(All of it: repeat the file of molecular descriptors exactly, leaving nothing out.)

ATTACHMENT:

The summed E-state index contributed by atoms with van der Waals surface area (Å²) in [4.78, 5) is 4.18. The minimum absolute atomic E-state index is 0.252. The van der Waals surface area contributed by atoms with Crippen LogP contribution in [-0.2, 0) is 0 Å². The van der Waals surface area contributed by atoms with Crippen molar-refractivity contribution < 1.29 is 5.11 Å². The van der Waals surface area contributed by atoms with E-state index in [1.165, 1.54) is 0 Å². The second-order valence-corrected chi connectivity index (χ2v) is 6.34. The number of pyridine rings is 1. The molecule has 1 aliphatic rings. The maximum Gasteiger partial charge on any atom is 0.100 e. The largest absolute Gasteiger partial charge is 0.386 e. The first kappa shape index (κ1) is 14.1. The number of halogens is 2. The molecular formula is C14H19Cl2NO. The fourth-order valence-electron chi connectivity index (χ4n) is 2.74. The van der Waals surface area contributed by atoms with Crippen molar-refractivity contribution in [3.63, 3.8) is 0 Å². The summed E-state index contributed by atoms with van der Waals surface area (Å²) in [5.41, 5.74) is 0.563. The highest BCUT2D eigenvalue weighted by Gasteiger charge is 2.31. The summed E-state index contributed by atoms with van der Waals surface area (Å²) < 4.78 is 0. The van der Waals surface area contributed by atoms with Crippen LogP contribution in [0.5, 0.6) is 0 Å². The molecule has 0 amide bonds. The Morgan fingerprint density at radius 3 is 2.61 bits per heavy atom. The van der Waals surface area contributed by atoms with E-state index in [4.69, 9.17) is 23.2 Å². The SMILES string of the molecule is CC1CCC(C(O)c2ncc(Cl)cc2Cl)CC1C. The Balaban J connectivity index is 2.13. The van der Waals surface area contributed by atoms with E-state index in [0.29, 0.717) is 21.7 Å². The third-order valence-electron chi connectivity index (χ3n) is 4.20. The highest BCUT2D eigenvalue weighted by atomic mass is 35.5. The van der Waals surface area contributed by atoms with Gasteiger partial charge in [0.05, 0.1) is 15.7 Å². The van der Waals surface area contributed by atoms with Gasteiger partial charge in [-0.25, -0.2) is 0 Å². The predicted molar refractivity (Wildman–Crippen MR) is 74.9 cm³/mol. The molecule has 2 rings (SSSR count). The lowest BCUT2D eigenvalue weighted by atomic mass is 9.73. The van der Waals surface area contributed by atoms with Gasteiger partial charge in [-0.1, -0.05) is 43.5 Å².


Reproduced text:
The summed E-state index contributed by atoms with van der Waals surface area (Å²) in [4.78, 5) is 4.18. The minimum absolute atomic E-state index is 0.252. The van der Waals surface area contributed by atoms with Crippen LogP contribution in [-0.2, 0) is 0 Å². The van der Waals surface area contributed by atoms with Crippen molar-refractivity contribution < 1.29 is 5.11 Å². The van der Waals surface area contributed by atoms with E-state index in [1.165, 1.54) is 0 Å². The second-order valence-corrected chi connectivity index (χ2v) is 6.34. The number of pyridine rings is 1. The molecule has 1 aliphatic rings. The maximum Gasteiger partial charge on any atom is 0.100 e. The largest absolute Gasteiger partial charge is 0.386 e. The first kappa shape index (κ1) is 14.1. The number of halogens is 2. The molecular formula is C14H19Cl2NO. The fourth-order valence-electron chi connectivity index (χ4n) is 2.74. The van der Waals surface area contributed by atoms with Crippen molar-refractivity contribution in [3.63, 3.8) is 0 Å². The summed E-state index contributed by atoms with van der Waals surface area (Å²) in [5.41, 5.74) is 0.563. The highest BCUT2D eigenvalue weighted by Gasteiger charge is 2.31. The summed E-state index contributed by atoms with van der Waals surface area (Å²) < 4.78 is 0. The van der Waals surface area contributed by atoms with Crippen LogP contribution in [0.5, 0.6) is 0 Å². The molecule has 0 amide bonds. The Morgan fingerprint density at radius 3 is 2.61 bits per heavy atom. The van der Waals surface area contributed by atoms with E-state index in [4.69, 9.17) is 23.2 Å². The SMILES string of the molecule is CC1CCC(C(O)c2ncc(Cl)cc2Cl)CC1C. The Balaban J connectivity index is 2.13. The van der Waals surface area contributed by atoms with E-state index in [0.29, 0.717) is 21.7 Å². The third-order valence-electron chi connectivity index (χ3n) is 4.20. The highest BCUT2D eigenvalue weighted by atomic mass is 35.5. The van der Waals surface area contributed by atoms with Gasteiger partial charge in [0.05, 0.1) is 15.7 Å². The van der Waals surface area contributed by atoms with Gasteiger partial charge in [-0.25, -0.2) is 0 Å². The predicted molar refractivity (Wildman–Crippen MR) is 74.9 cm³/mol. The molecule has 2 rings (SSSR count). The lowest BCUT2D eigenvalue weighted by atomic mass is 9.73. The van der Waals surface area contributed by atoms with Gasteiger partial charge in [-0.1, -0.05) is 43.5 Å².